The reality is that Vermont’s health-care exchange website may be even a bigger mess than the federal-run HealthCare.Gov. And health care in Vermont may be headed for a unique train wreck due to its efforts to become the first state in the country to implement a single payer plan.

One of the president’s key selling points of the ACA was the promise that if you liked your plan, you could keep it. We’re learning that’s often not the case as Obamacare is implemented across the country. And in Vermont, there has been no pretense of such assurance.

As of January 1, 2014, in Vermont, the ability for individuals or employers with 50 or fewer employees to purchase health insurance from private insurance companies ceases to exist. As for policies already covering those businesses and individuals? Those cease to exist, as well. In other words, in Vermont, a good percentage of its population will have no choice but to buy health insurance through the state exchange.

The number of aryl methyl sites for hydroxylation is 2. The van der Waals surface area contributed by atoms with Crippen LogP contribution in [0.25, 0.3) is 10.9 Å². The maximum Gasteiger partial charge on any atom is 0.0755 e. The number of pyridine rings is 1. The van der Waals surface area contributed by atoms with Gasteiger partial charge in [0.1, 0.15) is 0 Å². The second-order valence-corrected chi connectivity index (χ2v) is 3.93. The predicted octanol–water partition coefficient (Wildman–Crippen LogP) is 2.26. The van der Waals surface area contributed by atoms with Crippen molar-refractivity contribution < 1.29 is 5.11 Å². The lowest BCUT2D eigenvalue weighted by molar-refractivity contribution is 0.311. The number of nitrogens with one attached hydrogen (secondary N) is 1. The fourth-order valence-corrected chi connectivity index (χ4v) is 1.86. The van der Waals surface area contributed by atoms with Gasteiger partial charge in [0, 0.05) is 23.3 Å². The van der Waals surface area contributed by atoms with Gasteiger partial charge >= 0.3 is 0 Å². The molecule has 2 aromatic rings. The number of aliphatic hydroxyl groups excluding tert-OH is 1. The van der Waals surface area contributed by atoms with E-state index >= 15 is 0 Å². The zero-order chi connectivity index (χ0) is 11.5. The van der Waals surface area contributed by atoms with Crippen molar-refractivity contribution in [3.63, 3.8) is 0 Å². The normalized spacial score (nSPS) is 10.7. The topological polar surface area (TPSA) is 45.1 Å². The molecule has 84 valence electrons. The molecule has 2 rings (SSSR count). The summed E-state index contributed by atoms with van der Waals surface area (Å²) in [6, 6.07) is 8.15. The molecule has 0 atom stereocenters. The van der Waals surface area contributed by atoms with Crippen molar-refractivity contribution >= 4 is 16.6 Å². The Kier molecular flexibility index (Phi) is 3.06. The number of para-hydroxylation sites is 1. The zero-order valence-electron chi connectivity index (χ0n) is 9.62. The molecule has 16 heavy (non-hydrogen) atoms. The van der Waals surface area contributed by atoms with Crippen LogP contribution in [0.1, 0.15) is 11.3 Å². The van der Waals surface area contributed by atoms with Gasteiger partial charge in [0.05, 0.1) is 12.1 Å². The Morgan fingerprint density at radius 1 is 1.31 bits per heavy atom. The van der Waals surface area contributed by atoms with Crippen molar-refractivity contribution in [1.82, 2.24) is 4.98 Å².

But despite the urgency of getting the exchange launch right and the givens that should make it easier rather than difficult—small state, high rate of literacy, 98 percent English speaking—Vermont’s website seems as bad or worse than the federal system. I’m not a Vermont resident, but I have been in the past and still spend a lot of time in the state. In the past week, I’ve spent hours on the state’s health-care system and have experienced nothing but a series of maddening problems reminiscent of computer life 15 years ago. On a half-dozen occasions I’ve fought my way through the system to register, only to return to discover the system has no trace of my registration. I expect that each of these visits and each of these “registrations” have been recorded as unique visits and registrations, which could help explain in part the disparity between “visits” and “registrations” versus “enrollments.”